PASURUAN, Indonesia – Nestlé and Project STOP today received the support of the regional government of Pasuruan in East Java, Indonesia, to establish a Material Recovery Facility, a key component to create a comprehensive waste management system for communities in the area.
Currently, only 9% of Pasuruan residents have access to waste management services, of which just 1% of waste is responsibly managed. Residents have no other option and must dump their waste in the open environment.
The Material Recovery Facility will be used to manage waste collection, segregation and recycling processes at the Lekok and Nguling municipalities in Pasuruan for the first time.
Nestlé is the first food and beverage company to join Project STOP, an initiative co-founded by Borealis and SYSTEMIQ that designs, implements, and scales circular economy solutions to prevent plastic pollution in Southeast Asia.
Borealis and SYSTEMIQ, along with Nestlé and other partners, and with the support of the regional government of Pasuruan, launched the city partnership last year. Focusing on Lekok and Nguling municipalities, the initiative aims to create a sustainable, low-cost waste management system that will increase collection rates and prevent leakage to the ocean.
“We are very pleased and motivated to be partnering with Nestlé and Project STOP to develop a holistic waste management system. This is another important development to help Indonesia achieve its commitment to reduce waste in the oceans by 70% in 2025,” said H. M. Irsyad Yusuf. MM, Regent of Pasuruan. “I hope this project will be able to help us create an economically self-sufficient waste management system that can be replicated across the region. Not only will the program provide employment, it will also most importantly improve our community’s health and address the environmental issue caused by improper management of plastic packaging waste.”
“The establishment of the Material Recovery Facility is an important milestone to ensure the implementation of a comprehensive, community-based waste management system,” said Véronique Cremades-Mathis, Nestlé’s Global Head of Sustainable Packaging. “We want to build awareness, inspire action and champion innovation in addressing the global issue of plastic waste. This project is an example of how we endeavor to make a real difference that is benefiting people in the communities where we operate in.”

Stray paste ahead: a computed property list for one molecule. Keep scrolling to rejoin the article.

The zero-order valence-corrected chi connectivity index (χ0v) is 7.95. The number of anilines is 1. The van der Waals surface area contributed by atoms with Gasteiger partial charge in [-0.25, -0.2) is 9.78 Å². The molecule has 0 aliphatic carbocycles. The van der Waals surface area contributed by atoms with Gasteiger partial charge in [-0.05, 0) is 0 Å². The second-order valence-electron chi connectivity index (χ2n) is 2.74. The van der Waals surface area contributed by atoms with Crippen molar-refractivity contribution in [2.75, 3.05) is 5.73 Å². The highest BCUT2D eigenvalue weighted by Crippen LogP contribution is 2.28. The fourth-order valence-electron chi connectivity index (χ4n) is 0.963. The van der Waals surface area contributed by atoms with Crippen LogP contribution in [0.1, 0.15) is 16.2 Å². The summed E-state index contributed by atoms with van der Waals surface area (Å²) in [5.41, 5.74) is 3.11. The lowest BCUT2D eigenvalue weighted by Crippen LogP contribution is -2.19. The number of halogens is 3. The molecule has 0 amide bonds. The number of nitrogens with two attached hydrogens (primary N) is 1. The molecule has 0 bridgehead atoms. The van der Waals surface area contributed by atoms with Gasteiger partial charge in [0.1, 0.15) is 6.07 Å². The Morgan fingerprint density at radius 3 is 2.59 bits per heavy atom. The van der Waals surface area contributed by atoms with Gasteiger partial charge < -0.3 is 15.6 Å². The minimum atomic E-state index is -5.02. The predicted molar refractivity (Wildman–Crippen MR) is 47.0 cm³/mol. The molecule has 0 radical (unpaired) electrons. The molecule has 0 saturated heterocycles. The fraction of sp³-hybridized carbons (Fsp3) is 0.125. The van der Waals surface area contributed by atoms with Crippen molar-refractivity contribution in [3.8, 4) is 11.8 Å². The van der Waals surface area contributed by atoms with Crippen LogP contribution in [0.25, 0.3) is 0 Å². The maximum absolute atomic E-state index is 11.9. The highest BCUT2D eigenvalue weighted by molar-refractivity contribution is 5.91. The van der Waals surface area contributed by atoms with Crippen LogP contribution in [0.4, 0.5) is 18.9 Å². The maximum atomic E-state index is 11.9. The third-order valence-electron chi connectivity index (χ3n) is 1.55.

“Our involvement in Project STOP supports our long-term ambition to stop plastic leakage into the environment across our global operations, one of them is located in the Region of Pasuruan,” said Dharnesh Gordhon, President Director of PT Nestlé Indonesia.
In 2019, Project STOP team in Pasuruan carried out a baseline study, which covers social mapping, recycling infrastructure mapping, waste characterization and governance study. The result of this study was then used to design the most fitting circular strategy in the region.
Borealis CEO Alfred Stern said, “This expansion of Project STOP to more cities is an important step in our efforts to improve the circularity of plastics especially in a region where leakage out of the system is high. As an industry partner and socially responsible company, we appreciate the commitment of Nestlé and all our partners, and particularly the Pasuruan government to work together to prevent plastics entering the ocean. Change is possible!”
“At its core, Project STOP is centered on community engagement and government leadership. Keeping plastic waste out of the environment is a goal we share with the Pasuruan regency, the community and our partners,” said Joi Danielson, Program Director, Ocean Plastics Asia, and Partner at SYSTEMIQ. “With the establishment of the Material Recovery Facility, we aim that by 2022, we will be able to responsibly manage at least 1,500 tons of plastic waste per year.”
Working closely with Pasuruan leaders, Project STOP provides training to the community on waste segregation and has started to set up the required infrastructure for an effective waste management system. Project STOP is also opening income-generating opportunities, for example, local residents who own tricycles can rent out their vehicles to be used to pick up segregated household waste.
Nestlé continues to scale-up its efforts to deliver plastic neutrality in markets where it operates, particularly where waste is mismanaged and currently leaking into the oceans. Nestlé will provide more details at the appropriate time.